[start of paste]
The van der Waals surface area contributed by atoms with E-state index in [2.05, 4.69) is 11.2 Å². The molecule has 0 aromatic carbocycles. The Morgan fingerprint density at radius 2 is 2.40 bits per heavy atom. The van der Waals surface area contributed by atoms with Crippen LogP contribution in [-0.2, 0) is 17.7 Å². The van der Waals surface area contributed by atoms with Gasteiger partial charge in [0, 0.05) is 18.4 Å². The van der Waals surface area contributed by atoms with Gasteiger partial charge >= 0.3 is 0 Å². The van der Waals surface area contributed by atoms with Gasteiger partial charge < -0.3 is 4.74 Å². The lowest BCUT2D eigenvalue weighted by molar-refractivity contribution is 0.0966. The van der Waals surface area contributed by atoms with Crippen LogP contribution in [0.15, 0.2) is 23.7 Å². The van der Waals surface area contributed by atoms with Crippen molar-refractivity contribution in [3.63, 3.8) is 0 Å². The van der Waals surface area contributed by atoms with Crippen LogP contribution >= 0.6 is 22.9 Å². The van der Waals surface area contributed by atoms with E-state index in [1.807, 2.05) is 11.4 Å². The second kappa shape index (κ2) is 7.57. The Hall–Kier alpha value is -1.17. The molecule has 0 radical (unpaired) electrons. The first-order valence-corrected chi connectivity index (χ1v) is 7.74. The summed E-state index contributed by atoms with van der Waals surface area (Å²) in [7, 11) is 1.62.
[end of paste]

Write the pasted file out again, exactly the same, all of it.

The van der Waals surface area contributed by atoms with E-state index in [2.05, 4.69) is 11.2 Å². The molecule has 0 aromatic carbocycles. The Morgan fingerprint density at radius 2 is 2.40 bits per heavy atom. The van der Waals surface area contributed by atoms with Crippen LogP contribution in [-0.2, 0) is 17.7 Å². The van der Waals surface area contributed by atoms with Gasteiger partial charge in [0, 0.05) is 18.4 Å². The van der Waals surface area contributed by atoms with Gasteiger partial charge >= 0.3 is 0 Å². The van der Waals surface area contributed by atoms with Gasteiger partial charge < -0.3 is 4.74 Å². The lowest BCUT2D eigenvalue weighted by molar-refractivity contribution is 0.0966. The van der Waals surface area contributed by atoms with Crippen LogP contribution in [0.15, 0.2) is 23.7 Å². The van der Waals surface area contributed by atoms with Crippen molar-refractivity contribution in [3.63, 3.8) is 0 Å². The van der Waals surface area contributed by atoms with Crippen LogP contribution >= 0.6 is 22.9 Å². The van der Waals surface area contributed by atoms with E-state index in [1.807, 2.05) is 11.4 Å². The second kappa shape index (κ2) is 7.57. The Hall–Kier alpha value is -1.17. The molecule has 0 radical (unpaired) electrons. The first-order valence-corrected chi connectivity index (χ1v) is 7.74. The summed E-state index contributed by atoms with van der Waals surface area (Å²) in [7, 11) is 1.62.